Lincoln City, Oregon
In the afternoon, after Lisa and Jade headed for Eugene, I stayed the
course, and pedaled into the evening. My knee felt good, and I was
really enjoying myself. I just wanted to bike until I felt like
quitting. I didn’t even have a destination planned. I finally pulled
into a national forest and set up my tent. It had been a good day, but
the nighttime weather hadn’t changed. It rained into the morning.
Yesterday, I bought a pair of rubbers in anticipation of more wet
bicycling conditions. Actually, it wasn’t really my decision; I was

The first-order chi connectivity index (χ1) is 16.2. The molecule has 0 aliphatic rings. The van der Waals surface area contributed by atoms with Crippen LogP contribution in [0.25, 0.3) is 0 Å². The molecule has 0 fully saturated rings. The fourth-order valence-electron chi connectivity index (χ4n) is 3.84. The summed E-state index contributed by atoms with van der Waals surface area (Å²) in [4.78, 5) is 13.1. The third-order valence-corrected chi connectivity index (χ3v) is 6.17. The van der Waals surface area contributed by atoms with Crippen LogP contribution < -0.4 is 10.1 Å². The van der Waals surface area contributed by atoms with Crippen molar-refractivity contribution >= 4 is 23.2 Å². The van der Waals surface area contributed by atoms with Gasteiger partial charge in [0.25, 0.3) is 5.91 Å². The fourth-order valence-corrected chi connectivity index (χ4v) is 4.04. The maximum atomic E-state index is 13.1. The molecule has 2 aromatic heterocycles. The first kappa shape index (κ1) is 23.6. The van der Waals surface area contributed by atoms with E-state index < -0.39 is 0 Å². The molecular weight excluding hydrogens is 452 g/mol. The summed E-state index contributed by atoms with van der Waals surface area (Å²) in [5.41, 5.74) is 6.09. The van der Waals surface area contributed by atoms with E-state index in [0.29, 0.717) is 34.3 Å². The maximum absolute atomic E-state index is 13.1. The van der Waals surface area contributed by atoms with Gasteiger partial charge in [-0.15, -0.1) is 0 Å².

responding to a work stoppage—my feet had had enough. They were
rebelling against their prune like existence.
When I pulled into Lincoln City, and inquired into the whereabouts of
a hiker-biker campground, I found out I was already in one. Just
across the street was a patch of ground littered with broken glass and
other bits of debris. No facilities were available, not even campfires
were allowed, but for fifty-cents I could pitch my tent. I was tired
and wet, so the place still looked good to me. (I was pissed about the
no campfire rule, though.) I had long since realized that the
hiker-biker concept was more about separating undesirables from the
“respectable camper” than it was about giving a break to those who
couldn’t afford the fees. But hey, didn’t somebody once say, “It’s all
about lemons! You put them together and out pops lemonade”–well my
lemonade was a nearby park and, after dinner, it was a pub
conveniently placed between the park and my tent.